The Ministry of Environment, Forest and Environmental Change has advised the updated CPCB Guidelines for Common Effluent Treatment Plants (CETPs) working at different industrial clusters in the country. The primary point of the revised standards is to minimize water contamination. These standards were finalized after extensive consultations with industries and different partners and detailed deliberations with the Central Pollution Control Board (CPCB). The changed norms were notified on January 1, 2016. The changed norms will help fundamentally work on the performance of CETPs through the implementation of design inlet quality, resolving the issues of coastal pollution because of industrial discharges, and keeping a close watch on the effect of the release of industrial effluent on soil and groundwater quality.
The Guidelines given for CETP by CPCB Guidelines for Common Effluent Treatment Plants are as per the following:
CPCB Guidelines for Common Effluent Treatment Plants
1- The Centre has advised the revised standards for Common Effluent Treatment Plants (CETPs) working at different industrial groups in the country with an aim to minimize water contamination.
2- The Environment Ministry notified the norms which were concluded after broad counsel with industries and other partners and point-by-point thoughts with the Central Pollution Control Board (CPCB).
3- “The Environment Ministry has notified the revised standards for Common Effluent Treatment Plants (CETPs) working at different industrial groups in the country. The primary point of the revised standards is to minimize water contamination,” an official statement said today, adding that the revised standards were notified on January 1.
4- The revised standards will help in essentially working on the performance of CETPs through the implementation of design inlet quality, addressing the issues of coastal contamination because of industrial discharges.
5- It will also help in further improving the CETP’s performance by close watch on the effect of the discharge of industrial effluent on soil and groundwater quality.
6- Under the revised standards, an provision of soil and groundwater quality checking two times per year (pre-and post-monsoon) has been introduced.
7- This has been introduced with a concentrate on the effect of removal of treated effluent on land, in case of the method of removal is ‘on land for irrigation’ and the monitoring will be done by the separate CETP management.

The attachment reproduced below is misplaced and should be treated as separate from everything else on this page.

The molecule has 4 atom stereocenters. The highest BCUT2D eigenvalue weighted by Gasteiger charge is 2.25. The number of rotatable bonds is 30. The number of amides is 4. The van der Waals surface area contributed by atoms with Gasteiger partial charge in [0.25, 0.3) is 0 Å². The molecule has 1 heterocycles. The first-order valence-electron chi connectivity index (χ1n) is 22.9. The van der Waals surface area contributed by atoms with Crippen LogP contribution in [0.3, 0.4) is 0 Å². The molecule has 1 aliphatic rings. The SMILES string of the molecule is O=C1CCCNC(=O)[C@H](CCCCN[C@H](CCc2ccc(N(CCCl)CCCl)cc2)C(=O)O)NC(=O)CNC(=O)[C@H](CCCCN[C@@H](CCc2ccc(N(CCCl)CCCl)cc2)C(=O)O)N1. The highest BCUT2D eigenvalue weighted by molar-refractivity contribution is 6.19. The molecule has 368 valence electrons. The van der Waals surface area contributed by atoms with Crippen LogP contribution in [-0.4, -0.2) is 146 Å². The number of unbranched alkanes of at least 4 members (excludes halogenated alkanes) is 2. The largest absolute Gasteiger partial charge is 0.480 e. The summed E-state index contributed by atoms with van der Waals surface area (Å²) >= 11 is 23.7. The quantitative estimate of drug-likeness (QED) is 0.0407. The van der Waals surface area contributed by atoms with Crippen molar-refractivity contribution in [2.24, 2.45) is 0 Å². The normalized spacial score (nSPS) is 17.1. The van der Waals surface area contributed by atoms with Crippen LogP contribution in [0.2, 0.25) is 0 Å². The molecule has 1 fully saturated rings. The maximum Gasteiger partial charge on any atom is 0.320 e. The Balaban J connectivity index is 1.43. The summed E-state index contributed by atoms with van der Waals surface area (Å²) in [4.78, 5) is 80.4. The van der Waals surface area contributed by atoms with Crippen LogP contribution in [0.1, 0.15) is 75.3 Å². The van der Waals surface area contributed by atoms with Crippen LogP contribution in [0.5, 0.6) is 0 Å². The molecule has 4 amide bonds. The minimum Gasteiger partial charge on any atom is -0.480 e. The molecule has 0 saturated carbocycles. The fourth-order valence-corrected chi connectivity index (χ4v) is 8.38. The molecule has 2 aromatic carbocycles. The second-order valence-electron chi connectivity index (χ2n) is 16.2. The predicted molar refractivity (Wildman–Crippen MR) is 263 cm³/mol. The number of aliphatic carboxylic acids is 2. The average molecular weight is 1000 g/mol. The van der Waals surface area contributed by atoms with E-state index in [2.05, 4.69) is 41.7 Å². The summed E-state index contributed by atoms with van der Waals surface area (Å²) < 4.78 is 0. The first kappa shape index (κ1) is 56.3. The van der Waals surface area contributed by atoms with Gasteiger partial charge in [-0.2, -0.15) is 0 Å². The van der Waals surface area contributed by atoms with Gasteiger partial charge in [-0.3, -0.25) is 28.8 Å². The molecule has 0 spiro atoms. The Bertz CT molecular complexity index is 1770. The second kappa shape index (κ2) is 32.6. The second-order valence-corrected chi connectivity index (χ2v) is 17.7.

8- “The method of ‘Discharge into the ocean’ (marine outfalls) giving extremely high dilution will qualify all requirements for a relaxed maximum permissible concentration of Chemical Oxygen Demand (COD).
9- “The maximum permissible concentration of Fixed Dissolved Solids (FDS) by constituent units to CETP has been determined as far as maximum admissible contribution value,” the statement added.
10- Status report by the Central Pollution Control Board (CPCB) consistent with the National Green Court order May 21, 2020, in Original Application No. 593/2017 (Paryavaran Suraksha Samiti and Others Vs Union of India and Others) with Original Application No. 148/2016 (Mahesh Chandra Saxena Vs South Delhi Municipal Corporation and Others).
11- The report of September 16, 2020, contained the state-wise consistency status of all industries generating trade effluent and requiring effluent treatment plants (ETP) – as reported by the state pollution control board (SPCB)/pollution control committee (PCC). According to the information got from SPCBs/PCCs:
- Out of a total 64,484 number of industries requiring ETPs, 62,653 industries are working with functional ETPs and 1,831 industries are working without ETPs.
- 61,530 industries are complying with environmental norms and 1,123 industries are noncomplying.
- There are a complete 191 CETPs, out of which 129 CETPs are agreeing with environmental standards and 62 CETPs are non-complying.
- There is a total of 15,730 STPs (including municipal and other than municipal (non-municipal/independent) STPs), out of which, 15,200 STPs are agreeing with environmental guidelines and 530 STPs are non-complying.
- There are 84 CETPs in the construction/proposal stage, whereas, for STPs, 1,081 tasks (municipal and non-municipal) are under the construction/proposal stage.
The report also contained an assessment of the effect of the lockdown on the water quality of major rivers. During the pre-lockdown period (March 2020), SPCBs gathered samples from 388 locations through 366 samples from the checking locations during lockdown (April 2020) from 19 major rivers, and collected samples were analyzed for Primary Water Quality Measures for Washing Water Quality Standards notified under the Environment (Protection) Rules, 1986.